Wedding Wednesday: Addressing Invitations ‘And Family’

Cherished readers, today’s Wedding Wednesday concerns the issuing of one’s invitations to the fabulous nuptial ceremony and reception. It is often asked of The Lady if it is acceptable to add ‘And Family’ or ‘And Guest’ when addressing the envelopes. Etiquette-wise this is a no-no and The Lady personally abhors this practice. When she was a young lady, many invitations used to come to the house inviting her parents to weddings and on all of the envelopes, the words ‘And Family’ were included. This made The Lady sad because it seemed no one cared enough to remember that she actually had a name. Do you wish to make someone feel that you don’t care enough to remember their name but sincerely request the honor of their presence on your big day? The message is incongruous.

Also, your idea of what constitutes family may not be the same as the one receiving the invitation. The person receiving the invitation may invite their second-cousin twice removed just because there will be an open bar. Being specific on your invitation is much smarter.

The Lady advises the following when issuing invitations:

For couples not living together or married, address it to the party that is best known to you. For example, if it is your cousin Cathy that you are close to address it:

Miss Cathy Cousin and Mr. Alfred Snodgrass

followed by Cathy’s address. Do not write the impersonal ‘And Guest’

Send a joint invitation to married/cohabiting couples. Should they have daughters living in the home that you wish to invite, you may include them on the couples’ invitation. The outer envelope is written out in the format below (names and addresses are fictitious)

Mr./Mrs. and Mr./Mrs. Phoebus Cornelius Bicuspid

The Misses Bicuspid

1313 Mockingbird Lane

Quahog, RI 02896

If there are sons living in the home, they get their own joint invitation, with the outer envelope written as below:

The Messrs. Bicuspid

(same address format as above)

On the inner envelope (the one in which the actual invitation and reply card are safely housed) you would write out each name, as below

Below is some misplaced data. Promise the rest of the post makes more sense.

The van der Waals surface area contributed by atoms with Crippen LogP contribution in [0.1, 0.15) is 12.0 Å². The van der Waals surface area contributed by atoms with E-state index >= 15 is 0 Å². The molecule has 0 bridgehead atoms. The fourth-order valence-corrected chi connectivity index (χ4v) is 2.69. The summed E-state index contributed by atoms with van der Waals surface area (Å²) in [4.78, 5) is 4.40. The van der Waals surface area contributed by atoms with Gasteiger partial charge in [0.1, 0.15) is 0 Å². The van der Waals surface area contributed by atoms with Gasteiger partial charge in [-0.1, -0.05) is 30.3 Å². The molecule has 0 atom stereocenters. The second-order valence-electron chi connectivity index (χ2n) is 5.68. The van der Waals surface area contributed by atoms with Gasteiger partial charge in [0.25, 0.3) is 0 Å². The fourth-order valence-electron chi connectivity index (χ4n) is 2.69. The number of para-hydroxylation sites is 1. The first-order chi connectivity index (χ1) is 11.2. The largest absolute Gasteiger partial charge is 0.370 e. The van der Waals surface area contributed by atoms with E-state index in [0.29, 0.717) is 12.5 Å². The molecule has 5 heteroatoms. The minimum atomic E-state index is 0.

Mr. Phoebus Bicuspid

Mrs. Fiona Bicuspid

Miss Esmerelda Bicuspid

Miss Ann Bicuspid

and for the sons’ inner envelope:

Mister Figaro Bicuspid

Mister Jack Bicuspid

The bottom line for The Lady: only invite those that you mean to invite and know the name of those you invite.

Best Invitation Wishes,

The Lady Hooper-Brackett


I Received an Invitation to a Wedding That I Don’t Wish to Attend; Do I Have to Send A Gift?

Cherished readers, I feel and fear that it is inevitable that we shall all be invited to celebrate the nuptial bliss of one or more couples for whom we frankly  feel no enthusiasm.  The conundrum is do we send a gift?

The Lady Hooper-Brackett would like to share that while the simple answer is that an invitation to a wedding ceremony does not obligate to you to send any gift, should you be invited to a wedding reception, then you are expected to send a gift whether you attend or not.  I know, I hear you protesting over the vast interwebs….however…the fact that you made the shortlist tells me that you have a good relationship with the sender or that you are close relations. It is sometimes better to just suck it up and attend, make the best of things, and be social. The Lady advises you thusly:

You should attend a wedding, reception, and/or send a gift if:

-the bride, groom, or their respective parents attended yours

-you are the child, cousin, sibling, aunt, uncle, grandparent, or parent of the bride or groom

-you work with the bride or groom and must see them on a daily basis

-your mother tells you must attend. Listen to her…she knows.

Incidentally, a wedding announcement does not bestow obligations on the receiver of such, though much the same as with an invitation to a ceremony, you may send a gift if you feel you have a relationship with the sender that warrants the sending of a gift.

Best celebratory wishes,

The Lady Hooper-Brackett